It's remarkable to consider that over several millennia, humans have tried ingesting just about everything in the pursuit of sustenance or bliss. More often than not, experimentation ends in disappointment, if not sickness or death. But every now and again the outcome is wonderful. Just imagine, then, the reaction of the first prehistoric brute to guzzle fermented honey water -what we now know as mead.
Where and when that first buzz might have occurred is hard to say. Mead's origins are ambiguous, but earliest archaeological evidence suggests our fortunate forefather may have lived in northern China around 7000 BC. Wherever it came from, mead has been widely produced throughout Asia, Africa and Europe since earliest civilization. As food historian Maguelonne ToussaintSamat noted, "[Mead] can be regarded as the ancestor of all fermented drinks."
Across cultures -from the ancient Egyptians, Hindus and Greeks to the Celts, Slavs and Germanic tribes of Europe -mead gained a reputation for all sorts of preternatural properties. But its popularity through the ages owed much to simplicity, which perhaps explains why it was the alcoholic beverage of choice for many cultures until its general decline a few hundred years ago.
The need for mead didn't disappear entirely, though. Helped along by popular culture and curiousity, mead is making something of a trendy comeback among libation tourists who need drive only 50 km from Victoria to Tugwell Creek Honey Farm and Meadery, just west of Sooke.
Started in 2003 by husband-and-wife team Bob Liptrot and Dana LaComte, Tugwell Creek was the first commercial meadery licensed in B.C. It now produces a broad range of mead styles, from very dry to very sweet, that are available in most private liquor stores in Victoria. Still, it's worth making a beeline to Sooke to learn about mead-making and taste a bit of history with the following:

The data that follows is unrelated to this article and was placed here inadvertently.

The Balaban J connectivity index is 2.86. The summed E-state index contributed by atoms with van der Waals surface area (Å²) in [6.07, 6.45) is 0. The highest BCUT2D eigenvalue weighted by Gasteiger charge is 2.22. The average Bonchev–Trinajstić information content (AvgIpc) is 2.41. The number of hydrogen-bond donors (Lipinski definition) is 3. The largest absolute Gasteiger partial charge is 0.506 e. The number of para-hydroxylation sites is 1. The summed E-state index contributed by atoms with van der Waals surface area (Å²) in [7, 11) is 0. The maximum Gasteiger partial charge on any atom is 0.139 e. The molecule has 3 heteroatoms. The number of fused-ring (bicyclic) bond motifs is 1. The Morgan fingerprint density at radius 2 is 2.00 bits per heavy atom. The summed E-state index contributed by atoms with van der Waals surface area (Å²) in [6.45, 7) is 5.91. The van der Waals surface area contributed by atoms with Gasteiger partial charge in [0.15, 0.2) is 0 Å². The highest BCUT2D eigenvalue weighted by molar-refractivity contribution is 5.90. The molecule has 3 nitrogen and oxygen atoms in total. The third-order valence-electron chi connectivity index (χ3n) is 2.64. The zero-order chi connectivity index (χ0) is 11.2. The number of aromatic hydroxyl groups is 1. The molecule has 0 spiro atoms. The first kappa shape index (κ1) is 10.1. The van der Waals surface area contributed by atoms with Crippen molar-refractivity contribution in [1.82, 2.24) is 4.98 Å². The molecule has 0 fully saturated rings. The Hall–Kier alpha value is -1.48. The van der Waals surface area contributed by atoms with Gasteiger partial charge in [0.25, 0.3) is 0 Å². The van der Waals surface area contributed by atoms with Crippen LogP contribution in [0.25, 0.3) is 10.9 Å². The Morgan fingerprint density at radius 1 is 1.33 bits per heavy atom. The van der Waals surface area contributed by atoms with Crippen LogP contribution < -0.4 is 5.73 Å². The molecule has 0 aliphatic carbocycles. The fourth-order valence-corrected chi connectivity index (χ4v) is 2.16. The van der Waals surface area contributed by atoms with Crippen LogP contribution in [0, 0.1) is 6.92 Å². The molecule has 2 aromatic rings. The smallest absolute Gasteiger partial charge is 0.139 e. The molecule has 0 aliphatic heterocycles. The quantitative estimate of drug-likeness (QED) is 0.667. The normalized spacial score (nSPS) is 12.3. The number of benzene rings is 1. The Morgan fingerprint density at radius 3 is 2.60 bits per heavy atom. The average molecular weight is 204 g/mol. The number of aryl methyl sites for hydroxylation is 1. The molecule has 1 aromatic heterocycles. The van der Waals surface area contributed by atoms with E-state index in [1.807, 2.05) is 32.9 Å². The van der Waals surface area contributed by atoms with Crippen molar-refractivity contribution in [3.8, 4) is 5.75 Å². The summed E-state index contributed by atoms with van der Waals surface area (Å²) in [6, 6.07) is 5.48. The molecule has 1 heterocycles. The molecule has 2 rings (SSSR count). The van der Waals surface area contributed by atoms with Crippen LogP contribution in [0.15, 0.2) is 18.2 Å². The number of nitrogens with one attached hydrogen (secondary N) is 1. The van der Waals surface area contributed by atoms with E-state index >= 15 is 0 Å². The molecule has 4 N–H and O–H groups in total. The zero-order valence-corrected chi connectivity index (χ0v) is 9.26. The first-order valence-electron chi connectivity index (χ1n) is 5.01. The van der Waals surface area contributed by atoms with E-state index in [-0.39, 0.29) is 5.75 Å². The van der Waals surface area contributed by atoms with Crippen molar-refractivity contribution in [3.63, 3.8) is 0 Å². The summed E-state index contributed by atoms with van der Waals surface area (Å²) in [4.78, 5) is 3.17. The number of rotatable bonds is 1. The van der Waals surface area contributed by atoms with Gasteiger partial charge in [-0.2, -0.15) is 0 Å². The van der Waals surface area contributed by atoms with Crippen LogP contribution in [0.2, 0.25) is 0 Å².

WASSAIL GOLD - SACK MEAD 2006
12 per cent ABV, 375 ml, $18
Similar to sparkling wine, this pale, strawcoloured mead is dry and slightly effervescent. There are floral notes on the nose, as well as spice and even a hint of brine. On the palate, it has a surprising dryness and moderate acidity that I did not expect in a honeybased wine. Indeed, it has a pronounced citrus tang, mixed with spice and a degree of nuttiness. Unfortunately, it has a rather long and -dare I say it -sour finish that is not agreeable. Perhaps it could pair well with some cheeses, but I'm not in a hurry to find out.
SOLSTICE METHEGLIN 2009
11.5 per cent ABV, 750 ml, $19
Pale gold with aromas of ginger and baking spice, Solstice Metheglin is closer to what I expected mead to taste like. Off dry, it has pastoral aromas and flavours of sweet wildflower honey, tart apple skin and zippy ginger in a moderate finish that would go well with chicken, fish and even spicy dishes.
BRAZEN BLACKBERRY - BLACKBERRY MELOMEL 2008
13 per cent ABV, 500 ml, $18
As a honey-based wine, it is intuitive to think of mead as a golden liquid. Not so with the Brazen Blackberry Melomel, which is a cloudy garnet colour in the glass. On the nose there are whiffs of clove, while on the palate it has definite black fruit character and a moderate finish, making it a pleasant sipping companion with soft cheeses.
KICKASS CURRANT MEAD 2009
12 per cent ABV, 750 ml, $30
A kick in the ass usually comes as a surprise, and Kickass Currant Mead is no exception. At first blush it can easily be mistaken for a big red wine; the spice, acidity and full-bodied character is quite comparable. And like a big red wine, it would pair well with grilled red meat, wild game and cured meats.
VINTAGE SAC - SWEET MEAD 2007
18 per cent ABV, 375 ml, $27
This dessert-style mead has the most pronounced honey colour and character of all the meads produced by Tugwell Creek. Sweet and syrupy, it has a golden colour that looks like it was pulled right out of the hive. Rich with floral aromas and flavours, as well as a hint of spice, this is one mead that is as enjoyable to sip as it is talk about.
Note: Tugwell Creek Honey Farm and Meadery, 8750 West Coast Rd., just west of Sooke, is hosting a Honeybee Awareness Day on Sunday from noon to 5 p.m. In addition to mead tasting, visitors can learn fascinating facts about bees, participate in activities, and see the farm's resident beekeepers in action.